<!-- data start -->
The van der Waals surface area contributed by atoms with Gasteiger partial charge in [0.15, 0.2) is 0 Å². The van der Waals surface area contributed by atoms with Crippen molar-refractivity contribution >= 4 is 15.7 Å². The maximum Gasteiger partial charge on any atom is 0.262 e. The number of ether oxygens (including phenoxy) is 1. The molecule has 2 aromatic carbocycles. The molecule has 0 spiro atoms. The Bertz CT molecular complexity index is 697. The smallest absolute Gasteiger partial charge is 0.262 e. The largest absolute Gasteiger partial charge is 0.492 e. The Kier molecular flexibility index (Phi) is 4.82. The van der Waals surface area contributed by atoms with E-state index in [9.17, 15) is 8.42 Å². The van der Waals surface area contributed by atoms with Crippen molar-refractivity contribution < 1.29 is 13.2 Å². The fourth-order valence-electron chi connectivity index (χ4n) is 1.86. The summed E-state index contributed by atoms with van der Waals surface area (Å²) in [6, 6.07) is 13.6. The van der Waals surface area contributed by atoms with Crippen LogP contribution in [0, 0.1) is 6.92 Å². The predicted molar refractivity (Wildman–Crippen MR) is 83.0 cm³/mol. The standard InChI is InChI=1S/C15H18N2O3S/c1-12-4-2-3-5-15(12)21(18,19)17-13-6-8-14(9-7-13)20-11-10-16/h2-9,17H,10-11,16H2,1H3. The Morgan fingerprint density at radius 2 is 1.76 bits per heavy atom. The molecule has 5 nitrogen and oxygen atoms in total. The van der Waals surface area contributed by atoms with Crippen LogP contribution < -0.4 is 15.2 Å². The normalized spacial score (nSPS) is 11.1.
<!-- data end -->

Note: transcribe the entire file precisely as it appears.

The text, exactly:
The van der Waals surface area contributed by atoms with Gasteiger partial charge in [0.15, 0.2) is 0 Å². The van der Waals surface area contributed by atoms with Crippen molar-refractivity contribution >= 4 is 15.7 Å². The maximum Gasteiger partial charge on any atom is 0.262 e. The number of ether oxygens (including phenoxy) is 1. The molecule has 2 aromatic carbocycles. The molecule has 0 spiro atoms. The Bertz CT molecular complexity index is 697. The smallest absolute Gasteiger partial charge is 0.262 e. The largest absolute Gasteiger partial charge is 0.492 e. The Kier molecular flexibility index (Phi) is 4.82. The van der Waals surface area contributed by atoms with E-state index in [9.17, 15) is 8.42 Å². The van der Waals surface area contributed by atoms with Crippen molar-refractivity contribution < 1.29 is 13.2 Å². The fourth-order valence-electron chi connectivity index (χ4n) is 1.86. The summed E-state index contributed by atoms with van der Waals surface area (Å²) in [6, 6.07) is 13.6. The van der Waals surface area contributed by atoms with Crippen LogP contribution in [0, 0.1) is 6.92 Å². The predicted molar refractivity (Wildman–Crippen MR) is 83.0 cm³/mol. The standard InChI is InChI=1S/C15H18N2O3S/c1-12-4-2-3-5-15(12)21(18,19)17-13-6-8-14(9-7-13)20-11-10-16/h2-9,17H,10-11,16H2,1H3. The Morgan fingerprint density at radius 2 is 1.76 bits per heavy atom. The molecule has 5 nitrogen and oxygen atoms in total. The van der Waals surface area contributed by atoms with Crippen LogP contribution < -0.4 is 15.2 Å². The normalized spacial score (nSPS) is 11.1.